Seattle Seahawks: Russell Wilson Demonstrates the Difficulty of NFL Draft

Todd Pheifer@tpheiferAnalyst IIIDecember 13, 2012

SEATTLE, WA - DECEMBER 09: Quarterback Russell Wilson #3 of the Seattle Seahawks looks on prior to the game against the Arizona Cardinals at CenturyLink Field on December 9, 2012 in Seattle, Washington. (Photo by Otto Greule Jr/Getty Images)
Otto Greule Jr/Getty Images

Congratulations, Russell Wilson.

Not only are you the starting quarterback for the Seattle Seahawks, but you are now the new poster child for how much the NFL draft can be a complete guessing game.

For many years, the poster-child position has been filled by former sixth-round pick Tom Brady. Granted, Brady will likely remain in the top spot for superstars that were selected in the later rounds given his career accomplishments.

However, Russell Wilson is starting to inch up that list.

Wilson’s 2,492 yards, 20 touchdowns and nine interceptions are clearly not Brady-like numbers (3,833 yards, 29 touchdowns, three interceptions). Still, for those that are fans of the quarterback rating, Russell has worked his way up the list, and he now has the seventh-best rating in the NFL.

Not bad for a rookie picked in the third round.

Obviously, one should not be too quick to compare Wilson and Brady. Once Wilson has a few Super Bowl rings, then the real comparisons can occur. However, they are linked by the realities of the draft. In 2012, 32 teams (including the Seahawks) did not see a reason to spend a first or second-round pick on Wilson.

Would a few teams draft differently if they could do it all over? Perhaps.

You look at the process that teams go through before they make their selections. Film sessions. Workouts. Background checks. Interviews. Written tests.

How in the world are people supposed to make educated decisions? It sort of explains why there are draft “busts.” You have to assume that the individuals making the original decision on a player like JaMarcus Russell believed that everything would work out.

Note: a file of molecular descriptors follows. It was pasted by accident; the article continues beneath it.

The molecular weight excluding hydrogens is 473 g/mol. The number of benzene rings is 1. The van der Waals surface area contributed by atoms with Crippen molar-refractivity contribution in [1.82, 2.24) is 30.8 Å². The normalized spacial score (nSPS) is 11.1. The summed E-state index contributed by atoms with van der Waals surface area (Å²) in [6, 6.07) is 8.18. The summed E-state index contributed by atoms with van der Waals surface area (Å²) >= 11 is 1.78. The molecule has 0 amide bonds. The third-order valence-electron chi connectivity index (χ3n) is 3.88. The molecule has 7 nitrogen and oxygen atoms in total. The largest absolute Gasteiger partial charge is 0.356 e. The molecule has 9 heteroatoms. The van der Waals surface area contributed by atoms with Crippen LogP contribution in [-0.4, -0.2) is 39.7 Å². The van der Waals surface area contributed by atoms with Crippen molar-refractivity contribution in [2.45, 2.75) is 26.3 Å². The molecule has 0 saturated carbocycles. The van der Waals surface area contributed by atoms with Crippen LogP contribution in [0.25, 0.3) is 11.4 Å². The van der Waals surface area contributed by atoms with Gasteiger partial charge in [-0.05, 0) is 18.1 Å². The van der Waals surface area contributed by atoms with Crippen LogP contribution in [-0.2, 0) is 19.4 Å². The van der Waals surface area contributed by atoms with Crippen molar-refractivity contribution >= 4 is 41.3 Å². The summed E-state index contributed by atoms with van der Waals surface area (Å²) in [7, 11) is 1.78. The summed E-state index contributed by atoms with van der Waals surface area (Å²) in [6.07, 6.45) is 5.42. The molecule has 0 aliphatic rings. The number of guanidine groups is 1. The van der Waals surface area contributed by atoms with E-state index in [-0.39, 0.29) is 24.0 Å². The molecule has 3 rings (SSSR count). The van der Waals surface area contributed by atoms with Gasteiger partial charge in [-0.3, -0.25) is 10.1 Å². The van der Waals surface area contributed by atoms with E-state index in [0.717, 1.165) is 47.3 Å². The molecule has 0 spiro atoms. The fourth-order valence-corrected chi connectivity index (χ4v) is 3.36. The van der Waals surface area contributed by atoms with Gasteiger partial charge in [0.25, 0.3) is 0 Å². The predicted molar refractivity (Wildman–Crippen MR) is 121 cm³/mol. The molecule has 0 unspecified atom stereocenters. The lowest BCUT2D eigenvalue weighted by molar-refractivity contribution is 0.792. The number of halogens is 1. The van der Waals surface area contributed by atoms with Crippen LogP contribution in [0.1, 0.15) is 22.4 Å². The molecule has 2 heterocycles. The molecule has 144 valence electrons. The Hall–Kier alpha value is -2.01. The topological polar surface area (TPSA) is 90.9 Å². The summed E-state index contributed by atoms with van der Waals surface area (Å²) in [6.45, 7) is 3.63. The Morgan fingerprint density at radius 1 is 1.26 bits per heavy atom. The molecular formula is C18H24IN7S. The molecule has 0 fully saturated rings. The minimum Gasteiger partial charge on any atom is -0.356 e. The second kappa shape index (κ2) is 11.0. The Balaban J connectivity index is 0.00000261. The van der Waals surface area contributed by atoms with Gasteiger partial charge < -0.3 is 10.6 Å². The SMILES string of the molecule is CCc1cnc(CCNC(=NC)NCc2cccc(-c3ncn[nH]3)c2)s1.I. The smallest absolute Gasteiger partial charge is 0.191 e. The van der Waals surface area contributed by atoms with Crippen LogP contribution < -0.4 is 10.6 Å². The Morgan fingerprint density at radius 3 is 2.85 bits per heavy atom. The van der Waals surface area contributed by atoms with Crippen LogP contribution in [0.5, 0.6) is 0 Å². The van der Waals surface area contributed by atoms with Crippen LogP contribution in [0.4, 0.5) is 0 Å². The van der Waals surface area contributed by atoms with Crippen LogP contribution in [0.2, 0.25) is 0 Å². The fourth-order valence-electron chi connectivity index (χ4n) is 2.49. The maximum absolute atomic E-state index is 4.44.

Many of us know what this feels like in our own lives. Football is a unique environment, but it does not change the fact that you just do not know how people are going to perform.

Job seekers can dress up and say all the right things in an interview. However, if they were forced to be honest, some would have to admit that upon getting the job, they would quickly look for ways to slack off, steal office supplies and make inappropriate comments around the office.

I imagine the NFL has a few parallels.

What was it about Russell Wilson that made Seattle pick him in the third round? Obviously every draft pick is valuable, but if you are talking about “projects,” those are usually selected in later rounds. Something told the Seattle brass that this guy was something special, and that the other teams had missed it.

Maybe it was just about the height. In a recent interview with Dan Patrick, Wilson talked about his height. He talked about how tries to “play tall” and that his height does not define his skill set.

Wise words. Obviously many NFL teams thought differently.

Incidentally, when you hear Wilson interviewed, you cannot help but like him. He exudes confidence and poise, but he does not come off as confident or arrogant.

This is, again, the dilemma of drafting players. Throughout the years, there have been freakishly-talented athletes, hard workers and good “character” guys. And yet, some of them get picked and fail miserably on Sundays.

Why? The smartest football minds may never know.

The quarterback position has been a particularly intriguing study in draft contrasts. For every Peyton Manning, Aaron Rodgers and Matt Ryan, there is a JaMarcus Russell, Ryan Leaf or Akili Smith.

Perhaps it is our expectations. Since Wilson was a third-round pick, there is less pressure to succeed. When a quarterback is picked high in the first round and paid millions of dollars up front, there can be incredible expectations.

Granted, we cannot get ahead of ourselves. Wilson has not even played a full season, and while Seattle fans hope for continued success, it would not shock anyone if he struggled at some point.

The same can be said for the entire quarterback-heavy 2012 draft. Andrew Luck and Robert Griffin III look like good picks now, but nothing is guaranteed in the NFL.

With so many decisions in life, we look for a reference point. We try to compare an upcoming decision to a past decision.

In sports, this is manifested in comparing players. How many times have we heard a coach or analyst say, “He reminds me of a young (insert current star here).”

Does Russell Wilson compare to anyone? Is Drew Brees really the only quarterback that we can come up with simply because neither signal caller is of towering stature?

Maybe Russell Wilson is just, well, himself.

The Seahawks took a bit of a gamble on Russell Wilson. So far, that gamble is paying off.


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